i wanted to say something intelligent but my outrage is stronger and does not come out coherent. very very sad indeed.
The woman looks like Robin Quivers (a la Howard Stern), kind of.

Edited at 2008-05-04 11:38 pm (UTC)
Fun fact: hydroquinone is a key ingredient in photo developer.

Its use in cosmetics and skin care products is now banned in many countries due to suspected carcinogenic properties.
For the most part, hydroquinone creams sold in N America are meant to be used for spots of hyperpigmentation, I think. It's strong stuff, so the idea of using it all over seems scary.
Because, really, aint black ugly?
Arghhh! Who would market this? WHY would you market this to your brothers and sisters?

Someone once posted an ad on their blog for some product they currently have in Japan that is used to glue up the upper eyelids so their eyes look less Asian, more round, ergo more "beautiful." I cannot stand it. Lemme find it... here is the video on how to use the eyelid glue. Lovely... and ouch, that frikken tong that lifts the lid...
http://www.koji-honpo.co.jp/makeup/movie/eye_talk_300.html
Re: Because, really, aint black ugly?
Our goal is to enhance your appearance, while preserving your cultural identity. We never try to westernize the Asian face and body through cosmetic surgery. Instead, we aim to help our Asian cosmetic surgery patients attain harmony and balance.

Bull and shit. This is just self-hatred at it's best. Is it bigger and more insidious than I think, or is it really just a matter of something new and different is always better than what we have, like curly-haired people straighten their hair, straight-haired people curl their hair, whites tan, etc?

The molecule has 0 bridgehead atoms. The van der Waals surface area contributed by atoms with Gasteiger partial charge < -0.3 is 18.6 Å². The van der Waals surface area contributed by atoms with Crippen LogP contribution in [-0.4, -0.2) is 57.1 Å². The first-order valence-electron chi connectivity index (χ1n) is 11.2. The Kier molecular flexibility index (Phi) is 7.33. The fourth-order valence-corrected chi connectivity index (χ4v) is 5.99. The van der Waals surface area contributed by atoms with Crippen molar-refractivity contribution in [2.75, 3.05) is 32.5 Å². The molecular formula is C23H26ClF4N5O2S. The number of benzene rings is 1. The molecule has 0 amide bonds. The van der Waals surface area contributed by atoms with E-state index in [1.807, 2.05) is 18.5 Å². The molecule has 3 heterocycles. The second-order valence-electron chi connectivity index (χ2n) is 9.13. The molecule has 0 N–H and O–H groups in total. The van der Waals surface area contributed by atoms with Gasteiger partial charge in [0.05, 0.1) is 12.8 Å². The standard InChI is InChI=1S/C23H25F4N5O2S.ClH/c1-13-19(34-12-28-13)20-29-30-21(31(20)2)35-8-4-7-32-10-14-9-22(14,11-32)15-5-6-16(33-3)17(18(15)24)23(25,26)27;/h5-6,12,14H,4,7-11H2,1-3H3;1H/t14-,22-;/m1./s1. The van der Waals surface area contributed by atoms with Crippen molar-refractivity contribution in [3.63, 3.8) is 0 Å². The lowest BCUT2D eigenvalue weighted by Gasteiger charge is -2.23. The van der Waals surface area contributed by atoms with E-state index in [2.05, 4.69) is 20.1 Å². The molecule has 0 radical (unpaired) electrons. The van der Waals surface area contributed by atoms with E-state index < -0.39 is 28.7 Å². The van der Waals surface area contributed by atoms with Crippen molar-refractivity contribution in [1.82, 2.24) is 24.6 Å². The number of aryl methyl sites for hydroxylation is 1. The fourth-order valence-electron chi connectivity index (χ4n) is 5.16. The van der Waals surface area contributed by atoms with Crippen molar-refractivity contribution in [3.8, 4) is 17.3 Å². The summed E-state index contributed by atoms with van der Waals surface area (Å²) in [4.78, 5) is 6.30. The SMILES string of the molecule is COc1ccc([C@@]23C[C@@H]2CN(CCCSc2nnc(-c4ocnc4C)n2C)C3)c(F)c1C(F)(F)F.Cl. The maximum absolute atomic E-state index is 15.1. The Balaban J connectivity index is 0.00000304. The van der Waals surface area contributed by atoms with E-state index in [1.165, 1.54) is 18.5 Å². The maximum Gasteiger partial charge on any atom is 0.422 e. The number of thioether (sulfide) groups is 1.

Re: yipes, that does sound harsh!
Maybe not self-hatred at its best, but certainly there is a market that caters to those who are not happy with being born black, asian, white, red-haired, chubby, hairy, etc. etc. those who have studied advertising can probably shed some light on this phenomenon.
The lighter you look the lovelier you look Speaking as one of the blue-white Irish, not really. I wonder which is more harmful, tanning booths or this stuff?
White folk waste billions on tanning salons and fake tan cream and nobody raises an eyebrow. Somebody markets a product for black folk who'd rather look paler and everybody's waving their arms around in horror as if they'd saved Hitler's brain.
The assumption there is that a white person's desire to look tan has very different roots than a dark person's desire to look pale.

For what it's worth, it wasn't that long ago that white people considered a paler complexion to be more attractive. It symbolized someone who didn't have to be out toiling in the fields, i.e. someone more upper-class. The tanned look today has the same connotations of luxury because so many low-paying jobs are indoors under artificial lighting -- if you have a tan, you've probably been to the beach or the salon.
And I think I just formulated the thought that I couldn't pin down before.

For people who have not suffered oppression because of their race or ethnicity, their beauty standards have nothing to do with race. From one decade to the next, the white 'ideal' can waffle between pale and tanned, blonde and brunette, straight hair or curly, blue eyes or darker ones. None of this stuff means much to them as far as practical things like discrimination, because they haven't been discriminated against on these grounds.

For members of racial groups that are discriminated against, racial traits can have a huge impact on the ideal. In general, they're consciously or subconsciously fed the idea that they are 'not as good' because of their appearance; therefore, they think that by making themselves more like the other race, they can make themselves more beautiful. Marketers jump on this kind of thing like fruit flies on a banana.